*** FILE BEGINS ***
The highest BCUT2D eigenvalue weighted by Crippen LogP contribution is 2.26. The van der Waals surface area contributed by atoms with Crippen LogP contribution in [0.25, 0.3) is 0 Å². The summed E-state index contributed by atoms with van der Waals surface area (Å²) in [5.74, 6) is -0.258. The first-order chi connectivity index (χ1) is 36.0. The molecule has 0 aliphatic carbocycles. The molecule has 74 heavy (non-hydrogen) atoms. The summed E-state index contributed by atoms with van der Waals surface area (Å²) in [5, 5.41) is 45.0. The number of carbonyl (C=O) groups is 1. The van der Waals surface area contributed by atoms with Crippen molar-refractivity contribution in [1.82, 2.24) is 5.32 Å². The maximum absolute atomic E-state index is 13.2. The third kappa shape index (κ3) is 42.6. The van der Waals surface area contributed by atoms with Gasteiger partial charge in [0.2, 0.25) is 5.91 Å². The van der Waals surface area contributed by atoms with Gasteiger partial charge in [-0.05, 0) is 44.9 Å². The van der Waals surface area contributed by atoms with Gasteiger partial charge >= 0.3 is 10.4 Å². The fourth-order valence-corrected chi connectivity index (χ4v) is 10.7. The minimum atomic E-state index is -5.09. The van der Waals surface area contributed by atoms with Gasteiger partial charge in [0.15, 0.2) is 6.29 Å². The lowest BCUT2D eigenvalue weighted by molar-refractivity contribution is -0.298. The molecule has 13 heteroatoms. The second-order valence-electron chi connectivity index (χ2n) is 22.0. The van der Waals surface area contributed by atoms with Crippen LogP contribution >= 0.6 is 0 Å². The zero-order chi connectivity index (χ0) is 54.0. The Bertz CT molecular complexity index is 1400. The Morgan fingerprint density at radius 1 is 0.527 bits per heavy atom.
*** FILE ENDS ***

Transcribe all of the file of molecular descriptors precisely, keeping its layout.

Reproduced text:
The highest BCUT2D eigenvalue weighted by Crippen LogP contribution is 2.26. The van der Waals surface area contributed by atoms with Crippen LogP contribution in [0.25, 0.3) is 0 Å². The summed E-state index contributed by atoms with van der Waals surface area (Å²) in [5.74, 6) is -0.258. The first-order chi connectivity index (χ1) is 36.0. The molecule has 0 aliphatic carbocycles. The molecule has 74 heavy (non-hydrogen) atoms. The summed E-state index contributed by atoms with van der Waals surface area (Å²) in [5, 5.41) is 45.0. The number of carbonyl (C=O) groups is 1. The van der Waals surface area contributed by atoms with Crippen molar-refractivity contribution in [1.82, 2.24) is 5.32 Å². The maximum absolute atomic E-state index is 13.2. The third kappa shape index (κ3) is 42.6. The van der Waals surface area contributed by atoms with Gasteiger partial charge in [0.2, 0.25) is 5.91 Å². The van der Waals surface area contributed by atoms with Gasteiger partial charge in [-0.05, 0) is 44.9 Å². The van der Waals surface area contributed by atoms with Gasteiger partial charge >= 0.3 is 10.4 Å². The fourth-order valence-corrected chi connectivity index (χ4v) is 10.7. The minimum atomic E-state index is -5.09. The van der Waals surface area contributed by atoms with Gasteiger partial charge in [0.15, 0.2) is 6.29 Å². The lowest BCUT2D eigenvalue weighted by molar-refractivity contribution is -0.298. The molecule has 13 heteroatoms. The second-order valence-electron chi connectivity index (χ2n) is 22.0. The van der Waals surface area contributed by atoms with Crippen LogP contribution >= 0.6 is 0 Å². The zero-order chi connectivity index (χ0) is 54.0. The Bertz CT molecular complexity index is 1400. The Morgan fingerprint density at radius 1 is 0.527 bits per heavy atom.